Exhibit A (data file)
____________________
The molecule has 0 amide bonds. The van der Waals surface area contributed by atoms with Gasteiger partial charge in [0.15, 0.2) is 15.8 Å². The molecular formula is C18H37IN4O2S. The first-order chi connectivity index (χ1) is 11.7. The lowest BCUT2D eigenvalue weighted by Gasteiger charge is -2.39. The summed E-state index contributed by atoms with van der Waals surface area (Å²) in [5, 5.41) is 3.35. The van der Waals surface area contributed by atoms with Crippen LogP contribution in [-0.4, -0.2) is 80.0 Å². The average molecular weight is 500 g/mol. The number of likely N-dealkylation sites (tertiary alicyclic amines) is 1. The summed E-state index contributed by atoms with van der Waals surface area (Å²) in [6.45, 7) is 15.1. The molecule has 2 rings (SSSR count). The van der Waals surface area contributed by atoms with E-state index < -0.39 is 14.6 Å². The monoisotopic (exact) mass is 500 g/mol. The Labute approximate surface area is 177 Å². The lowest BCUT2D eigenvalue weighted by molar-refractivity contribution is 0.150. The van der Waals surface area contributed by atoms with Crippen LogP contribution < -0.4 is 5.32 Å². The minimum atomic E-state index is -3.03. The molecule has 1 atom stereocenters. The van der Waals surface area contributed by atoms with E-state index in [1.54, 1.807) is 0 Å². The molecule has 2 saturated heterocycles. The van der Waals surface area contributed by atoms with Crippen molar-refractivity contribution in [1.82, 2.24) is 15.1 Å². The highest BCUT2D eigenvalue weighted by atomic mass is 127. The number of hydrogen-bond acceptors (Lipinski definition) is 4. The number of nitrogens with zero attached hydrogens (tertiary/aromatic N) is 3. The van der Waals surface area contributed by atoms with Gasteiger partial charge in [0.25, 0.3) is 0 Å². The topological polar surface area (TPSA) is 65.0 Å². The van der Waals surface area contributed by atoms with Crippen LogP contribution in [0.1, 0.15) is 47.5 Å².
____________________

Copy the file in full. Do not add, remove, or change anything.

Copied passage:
The molecule has 0 amide bonds. The van der Waals surface area contributed by atoms with Gasteiger partial charge in [0.15, 0.2) is 15.8 Å². The molecular formula is C18H37IN4O2S. The first-order chi connectivity index (χ1) is 11.7. The lowest BCUT2D eigenvalue weighted by Gasteiger charge is -2.39. The summed E-state index contributed by atoms with van der Waals surface area (Å²) in [5, 5.41) is 3.35. The van der Waals surface area contributed by atoms with Crippen LogP contribution in [-0.4, -0.2) is 80.0 Å². The average molecular weight is 500 g/mol. The number of likely N-dealkylation sites (tertiary alicyclic amines) is 1. The summed E-state index contributed by atoms with van der Waals surface area (Å²) in [6.45, 7) is 15.1. The molecule has 2 rings (SSSR count). The van der Waals surface area contributed by atoms with E-state index < -0.39 is 14.6 Å². The monoisotopic (exact) mass is 500 g/mol. The Labute approximate surface area is 177 Å². The lowest BCUT2D eigenvalue weighted by molar-refractivity contribution is 0.150. The van der Waals surface area contributed by atoms with Crippen LogP contribution < -0.4 is 5.32 Å². The minimum atomic E-state index is -3.03. The molecule has 1 atom stereocenters. The van der Waals surface area contributed by atoms with E-state index in [1.54, 1.807) is 0 Å². The molecule has 2 saturated heterocycles. The van der Waals surface area contributed by atoms with Crippen molar-refractivity contribution in [1.82, 2.24) is 15.1 Å². The highest BCUT2D eigenvalue weighted by atomic mass is 127. The number of hydrogen-bond acceptors (Lipinski definition) is 4. The number of nitrogens with zero attached hydrogens (tertiary/aromatic N) is 3. The van der Waals surface area contributed by atoms with Gasteiger partial charge in [0.25, 0.3) is 0 Å². The topological polar surface area (TPSA) is 65.0 Å². The van der Waals surface area contributed by atoms with Crippen LogP contribution in [0.1, 0.15) is 47.5 Å².